Average temperatures during the monsoon and winter seasons in India are getting hot at a faster rate than its summer, a trend that could worsen with increasing climate change.
At the all-India level, the monsoon season that runs from June-September has been 0.3-0.4 degree Celsius hotter than the summers over the last decade, according to an analysis by the Centre for Science and Environment. “With time, monsoon is getting even hotter.”
It’s not just monsoons though. Between 2012 and 2022, the post-monsoon and winter seasons were 0.73 degree Celsius and 0.68 degree Celsius hotter than India’s long-term average.
The summer, too, has gotten 0.49 degree Celsius hotter than the normal baseline. However, its rise is slower than that of all other seasons.
The findings underscore the extreme heat risk that India and other South Asian countries face due to the worsening climate crisis.
Besides being a huge health hazard, extreme heat will have major economic consequences for India.
The International Labour Organization estimates 3.4 crore full-time jobs to be lost by 2030 due to heat stress. And as it gets hotter, work hours worth roughly 2.5-4.5% of GDP could be lost, according to McKinsey Global Institute.
India’s central bank itself has warned of reduction in trade and economic activity due to rising mercury.
“This is a very disturbing trend as policy preparedness to mitigate rising heat due to climate change is nearly absent in India,” said Anumita Roychowdhury, executive director, research and advocacy, CSE. “This requires urgent time-bound mitigation.”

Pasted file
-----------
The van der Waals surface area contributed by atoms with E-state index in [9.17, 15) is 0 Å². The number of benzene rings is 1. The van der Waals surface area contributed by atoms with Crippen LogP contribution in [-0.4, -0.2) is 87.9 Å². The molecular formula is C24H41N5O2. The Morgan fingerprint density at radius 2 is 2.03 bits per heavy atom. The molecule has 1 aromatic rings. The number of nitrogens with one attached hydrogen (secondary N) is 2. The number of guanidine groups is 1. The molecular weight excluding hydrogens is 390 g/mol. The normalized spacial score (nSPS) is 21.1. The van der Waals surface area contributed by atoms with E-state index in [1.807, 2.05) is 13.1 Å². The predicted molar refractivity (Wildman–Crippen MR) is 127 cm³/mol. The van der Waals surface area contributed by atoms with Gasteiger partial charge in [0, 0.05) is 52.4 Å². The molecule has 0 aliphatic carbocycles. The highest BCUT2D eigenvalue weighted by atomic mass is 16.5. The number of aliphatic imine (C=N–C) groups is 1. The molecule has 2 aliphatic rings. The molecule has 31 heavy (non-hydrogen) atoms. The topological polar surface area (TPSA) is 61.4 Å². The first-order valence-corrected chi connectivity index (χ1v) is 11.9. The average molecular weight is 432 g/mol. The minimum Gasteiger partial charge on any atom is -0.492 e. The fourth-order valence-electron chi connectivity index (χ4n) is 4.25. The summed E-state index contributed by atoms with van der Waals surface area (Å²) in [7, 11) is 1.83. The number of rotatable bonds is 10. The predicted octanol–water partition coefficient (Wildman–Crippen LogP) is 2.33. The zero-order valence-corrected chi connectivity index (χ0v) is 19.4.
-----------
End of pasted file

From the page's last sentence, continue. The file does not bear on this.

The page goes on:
While India as a whole has gotten hotter, the northwest region has seen nearly twice as much warming as the rest of the country. This year, the average maximum temperatures for northwestern states were 4 degree Celsius above the normal level, CSE’s report said.
Another trend noted is that this year mega cities were much hotter than the larger region around them. Seasonal average temperatures of Delhi, Mumbai, Kolkata and Hyderabad were 1-2 degree Celsius higher than the all-India average. And they were 2.5-3.8 degree Celsius hotter than the northwestern states.
Higher heat is generated from cities mainly due to human activities, excessive concrete surfaces and waste generation. This extra heat should dissipate after sunset. However, due to pollution and continued generation of waste heat, the cities fail to cool down leading to warmer conditions compared to rural areas, it said.
“In this climate-constrained world, heat stress is expected to worsen,” Roychowdhury said. “This will require strategic interventions to reduce heat island effects in cities by conserving and expanding urban greens/forests and water bodies, adopt architectural design guidelines for the built environment to reduce heat load on built structures, and contain concretisation of surface areas.”